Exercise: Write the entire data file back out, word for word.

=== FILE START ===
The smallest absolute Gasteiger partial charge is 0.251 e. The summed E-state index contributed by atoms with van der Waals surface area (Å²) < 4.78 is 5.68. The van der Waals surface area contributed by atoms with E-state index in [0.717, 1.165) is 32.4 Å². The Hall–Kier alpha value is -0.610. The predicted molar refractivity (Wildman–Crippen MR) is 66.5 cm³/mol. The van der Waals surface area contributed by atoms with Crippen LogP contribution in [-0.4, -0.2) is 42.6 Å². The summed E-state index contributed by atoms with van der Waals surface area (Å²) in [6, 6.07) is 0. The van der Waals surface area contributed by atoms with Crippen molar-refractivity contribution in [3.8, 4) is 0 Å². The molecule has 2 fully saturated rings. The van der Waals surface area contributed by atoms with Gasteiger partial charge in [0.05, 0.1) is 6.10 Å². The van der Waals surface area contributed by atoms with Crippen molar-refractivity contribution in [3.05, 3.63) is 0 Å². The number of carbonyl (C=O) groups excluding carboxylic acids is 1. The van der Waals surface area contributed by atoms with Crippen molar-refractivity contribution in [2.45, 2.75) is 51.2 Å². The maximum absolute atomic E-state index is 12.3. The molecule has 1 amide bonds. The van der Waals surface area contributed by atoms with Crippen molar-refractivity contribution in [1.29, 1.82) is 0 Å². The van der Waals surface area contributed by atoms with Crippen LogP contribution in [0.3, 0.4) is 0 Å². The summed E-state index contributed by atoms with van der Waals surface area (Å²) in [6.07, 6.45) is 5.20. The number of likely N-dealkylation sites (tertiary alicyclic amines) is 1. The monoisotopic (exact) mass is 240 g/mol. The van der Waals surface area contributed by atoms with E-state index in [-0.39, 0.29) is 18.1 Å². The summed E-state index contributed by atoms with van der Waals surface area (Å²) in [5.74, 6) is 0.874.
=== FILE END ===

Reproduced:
The smallest absolute Gasteiger partial charge is 0.251 e. The summed E-state index contributed by atoms with van der Waals surface area (Å²) < 4.78 is 5.68. The van der Waals surface area contributed by atoms with E-state index in [0.717, 1.165) is 32.4 Å². The Hall–Kier alpha value is -0.610. The predicted molar refractivity (Wildman–Crippen MR) is 66.5 cm³/mol. The van der Waals surface area contributed by atoms with Crippen LogP contribution in [-0.4, -0.2) is 42.6 Å². The summed E-state index contributed by atoms with van der Waals surface area (Å²) in [6, 6.07) is 0. The van der Waals surface area contributed by atoms with Crippen molar-refractivity contribution in [3.8, 4) is 0 Å². The molecule has 2 fully saturated rings. The van der Waals surface area contributed by atoms with Gasteiger partial charge in [0.05, 0.1) is 6.10 Å². The van der Waals surface area contributed by atoms with Crippen molar-refractivity contribution in [3.05, 3.63) is 0 Å². The number of carbonyl (C=O) groups excluding carboxylic acids is 1. The van der Waals surface area contributed by atoms with Crippen molar-refractivity contribution in [2.45, 2.75) is 51.2 Å². The maximum absolute atomic E-state index is 12.3. The molecule has 1 amide bonds. The van der Waals surface area contributed by atoms with Crippen molar-refractivity contribution in [1.29, 1.82) is 0 Å². The van der Waals surface area contributed by atoms with Crippen LogP contribution in [0.3, 0.4) is 0 Å². The summed E-state index contributed by atoms with van der Waals surface area (Å²) in [6.07, 6.45) is 5.20. The number of likely N-dealkylation sites (tertiary alicyclic amines) is 1. The monoisotopic (exact) mass is 240 g/mol. The van der Waals surface area contributed by atoms with E-state index in [-0.39, 0.29) is 18.1 Å². The summed E-state index contributed by atoms with van der Waals surface area (Å²) in [5.74, 6) is 0.874.